Avaliação das Estratégias de Gestão de Risco no Turismo Ativo: Caso do Mergulho na praia do Tofo-Inhambane em MoçambiqueRodrigues, M.2016


Inhambane




Dissertação apresentada à Escola Superior de Hotelaria e Turismo do Estoril (Portugal) para a obtenção do grau de Mestre em Turismo, Especialização em Gestão Estratégica de Destinos Turísticos.




A segurança tem sido uma das componentes centrais na escolha de um destino turístico, depois dos atentados de 11 de Setembro de 2001. No turismo ativo, a segurança revela-se de crucial tomando em consideração a elevada exposição a riscos que esta atividade está sujeita. O mergulho na Praia do Tofo tem sido um dos produtos turísticos muito procurados e atraentes para mergulhadores internacionais. E igualmente considerado estratégico a nível de Moçambique. O trabalho objetiva entender como são desenvolvidas as estratégias de gestão de risco no mergulho praticado na Praia do Tofo. O estudo conjuga as abordagens qualitativas e quantitativas, com recurso a metodologia baseada em inquéritos por entrevista e por questionário.




Portuguese


Not applicable


Marine Biodiversity


Peer-reviewed article


Tourism and Biodiversity


None

Avaliação das Estratégias de Gestão de Risco no Turismo Ativo: Caso do Mergulho na praia do Tofo-Inhambane em Moçambique
A Handbook of Environmental ManagementLovett, J. & Ockwell, D.2010


N/A






Edward Elgar Publishing Limited


Environmental management has risen from being the task of technical natural resource specialists to being the concern of everyone on the planet. This has led to a rapid expansion in the range of jobs dealing with environmental issues. Not only are ecologists, conservationists, hunters, farmers and fishers involved; we now also have professionals in social science fields such as environmental economics, law and politics.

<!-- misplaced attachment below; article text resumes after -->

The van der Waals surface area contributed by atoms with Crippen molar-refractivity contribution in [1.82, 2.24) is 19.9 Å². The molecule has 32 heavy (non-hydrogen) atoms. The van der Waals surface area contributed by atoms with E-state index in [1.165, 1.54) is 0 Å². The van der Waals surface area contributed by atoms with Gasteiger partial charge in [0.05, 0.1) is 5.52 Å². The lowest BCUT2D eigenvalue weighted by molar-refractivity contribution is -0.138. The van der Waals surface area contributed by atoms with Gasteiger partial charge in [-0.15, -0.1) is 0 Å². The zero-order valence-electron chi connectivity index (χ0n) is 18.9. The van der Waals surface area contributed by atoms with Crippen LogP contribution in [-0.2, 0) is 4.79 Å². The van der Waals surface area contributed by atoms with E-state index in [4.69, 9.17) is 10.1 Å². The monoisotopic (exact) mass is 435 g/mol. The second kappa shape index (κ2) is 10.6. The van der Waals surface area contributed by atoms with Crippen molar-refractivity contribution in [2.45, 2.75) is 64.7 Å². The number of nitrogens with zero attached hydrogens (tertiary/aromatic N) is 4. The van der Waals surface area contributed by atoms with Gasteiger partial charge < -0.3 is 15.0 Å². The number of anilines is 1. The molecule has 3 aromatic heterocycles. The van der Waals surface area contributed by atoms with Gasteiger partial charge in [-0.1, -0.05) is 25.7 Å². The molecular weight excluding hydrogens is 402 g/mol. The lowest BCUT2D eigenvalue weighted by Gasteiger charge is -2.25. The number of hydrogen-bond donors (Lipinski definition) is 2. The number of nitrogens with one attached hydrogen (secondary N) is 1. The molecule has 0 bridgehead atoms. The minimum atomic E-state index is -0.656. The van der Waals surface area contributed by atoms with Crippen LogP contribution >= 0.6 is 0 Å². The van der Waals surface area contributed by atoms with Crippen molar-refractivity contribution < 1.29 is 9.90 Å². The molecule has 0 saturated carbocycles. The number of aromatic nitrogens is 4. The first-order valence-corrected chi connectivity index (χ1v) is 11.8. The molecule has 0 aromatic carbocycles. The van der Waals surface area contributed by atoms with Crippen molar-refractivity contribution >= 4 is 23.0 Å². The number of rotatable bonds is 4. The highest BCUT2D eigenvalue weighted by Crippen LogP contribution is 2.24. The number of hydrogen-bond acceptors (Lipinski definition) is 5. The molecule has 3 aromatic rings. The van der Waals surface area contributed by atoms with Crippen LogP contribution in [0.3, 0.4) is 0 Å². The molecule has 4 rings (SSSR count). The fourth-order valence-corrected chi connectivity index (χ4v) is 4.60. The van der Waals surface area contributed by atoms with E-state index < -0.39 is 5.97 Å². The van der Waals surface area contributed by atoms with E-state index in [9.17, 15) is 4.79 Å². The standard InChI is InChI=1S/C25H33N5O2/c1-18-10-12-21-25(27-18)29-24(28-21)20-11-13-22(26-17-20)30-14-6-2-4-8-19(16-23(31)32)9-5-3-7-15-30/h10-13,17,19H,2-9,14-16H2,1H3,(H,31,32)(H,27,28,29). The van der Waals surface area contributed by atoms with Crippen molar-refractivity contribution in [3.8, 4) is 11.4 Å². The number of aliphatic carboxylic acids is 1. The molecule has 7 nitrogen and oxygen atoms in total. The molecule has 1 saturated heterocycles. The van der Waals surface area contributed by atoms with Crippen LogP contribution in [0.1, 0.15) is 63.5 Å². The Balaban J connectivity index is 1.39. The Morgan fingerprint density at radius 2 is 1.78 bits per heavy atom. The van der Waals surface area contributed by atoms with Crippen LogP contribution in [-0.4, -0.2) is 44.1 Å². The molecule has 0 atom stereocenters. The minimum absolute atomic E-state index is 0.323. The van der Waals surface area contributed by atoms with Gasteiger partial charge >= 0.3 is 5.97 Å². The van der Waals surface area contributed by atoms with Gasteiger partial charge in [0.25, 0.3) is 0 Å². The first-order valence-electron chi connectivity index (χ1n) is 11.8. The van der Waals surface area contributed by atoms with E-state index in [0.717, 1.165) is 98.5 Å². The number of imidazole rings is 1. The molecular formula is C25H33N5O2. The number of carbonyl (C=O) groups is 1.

English


No Restrictions


General


Reports, Studies, Biodiversity Baselines and Evaluations


Legal and Political (Laws, Regulations, Action Plans, Strategies, etc.);
Biological and Cultural Diversity;
Climate Change and Biodiversity;
Communication and Public Awareness;
Environmental Education


None

A Handbook of Environmental Management
RELATÓRIO SOBRE O ESTADO DE CONSERVAÇÃO DAS TARTARUGAS MARINHAS EM MOÇAMBIQUELouro, C. et al.2006


N/A






MICOA


Cinco espécies de tartarugas marinhas ocorrem e nidificiam na zona costeira de Moçambique. Apesar de serem importantes a nível ecológico e sócio-económico, e como símbolos de conservação da biodiversidade, além de serem protegidas pela legislação nacional e convenções internacionais, as tartarugas marinhas têm recebido em Moçambique, pouca atenção em termos de investigação e actividades de conservação. O presente relatório apresenta uma revisão ao estado actual de conhecimento e conservação das tartarugas marinhas em Moçambique, sendo baseado na literarura publicada e disponível.




Portuguese


No Restrictions


Marine Biodiversity;
Coastal Biodiversity


Reports, Studies, Biodiversity Baselines and Evaluations


Sustainable Use of Biodiversity;
Threats to Biodiversity


All Protected Areas of Mozambique;
None

RELATÓRIO SOBRE O ESTADO DE CONSERVAÇÃO DAS TARTARUGAS MARINHAS EM MOÇAMBIQUE
A review of the species of Psammophis Boie found south of Latitude 12° S (Serpentes: Psammophiinae)Broadley, D.2002


N/A




African Journal of Herpetology, 2002 51(2): 83-119.


African Journal of Herpetology


The status, relationships and zoogeography of the 14 taxa of Psammophis found south of Latitude 12° S are reviewed and some taxonomic changes were proposed (Psammophis trinasalis and P. namibensis; Psammophis orientalis; Psammophis brevirostris and P. leopardinus). The database for this study includes that used for the review of P. notostictus and the P. leightoni complex (Broadley 1975) and much of the material available in American, European and southern African museums, totalling nearly 3 000 specimens.